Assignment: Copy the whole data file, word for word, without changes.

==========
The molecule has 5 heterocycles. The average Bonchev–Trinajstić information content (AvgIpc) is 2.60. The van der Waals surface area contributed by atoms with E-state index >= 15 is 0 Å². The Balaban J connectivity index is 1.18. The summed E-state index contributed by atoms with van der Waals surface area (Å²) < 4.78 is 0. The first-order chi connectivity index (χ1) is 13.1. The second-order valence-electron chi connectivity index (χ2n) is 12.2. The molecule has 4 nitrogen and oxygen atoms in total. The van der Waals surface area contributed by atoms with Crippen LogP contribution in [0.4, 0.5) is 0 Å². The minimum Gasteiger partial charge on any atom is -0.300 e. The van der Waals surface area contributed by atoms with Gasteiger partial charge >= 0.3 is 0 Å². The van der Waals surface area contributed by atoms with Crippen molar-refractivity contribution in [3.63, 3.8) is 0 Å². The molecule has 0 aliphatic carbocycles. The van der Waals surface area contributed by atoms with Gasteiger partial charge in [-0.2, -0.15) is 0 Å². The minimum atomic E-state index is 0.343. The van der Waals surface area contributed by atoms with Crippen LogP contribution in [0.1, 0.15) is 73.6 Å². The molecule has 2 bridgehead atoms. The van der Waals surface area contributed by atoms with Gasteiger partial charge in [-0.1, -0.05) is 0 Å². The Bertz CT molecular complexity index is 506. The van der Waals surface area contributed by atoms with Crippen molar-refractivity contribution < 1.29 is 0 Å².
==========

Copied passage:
The molecule has 5 heterocycles. The average Bonchev–Trinajstić information content (AvgIpc) is 2.60. The van der Waals surface area contributed by atoms with E-state index >= 15 is 0 Å². The Balaban J connectivity index is 1.18. The summed E-state index contributed by atoms with van der Waals surface area (Å²) < 4.78 is 0. The first-order chi connectivity index (χ1) is 13.1. The second-order valence-electron chi connectivity index (χ2n) is 12.2. The molecule has 4 nitrogen and oxygen atoms in total. The van der Waals surface area contributed by atoms with Crippen LogP contribution in [0.4, 0.5) is 0 Å². The minimum Gasteiger partial charge on any atom is -0.300 e. The van der Waals surface area contributed by atoms with Gasteiger partial charge >= 0.3 is 0 Å². The van der Waals surface area contributed by atoms with Crippen molar-refractivity contribution in [3.63, 3.8) is 0 Å². The molecule has 0 aliphatic carbocycles. The van der Waals surface area contributed by atoms with Gasteiger partial charge in [-0.2, -0.15) is 0 Å². The minimum atomic E-state index is 0.343. The van der Waals surface area contributed by atoms with Crippen LogP contribution in [0.1, 0.15) is 73.6 Å². The molecule has 2 bridgehead atoms. The van der Waals surface area contributed by atoms with Gasteiger partial charge in [-0.1, -0.05) is 0 Å². The Bertz CT molecular complexity index is 506. The van der Waals surface area contributed by atoms with Crippen molar-refractivity contribution < 1.29 is 0 Å².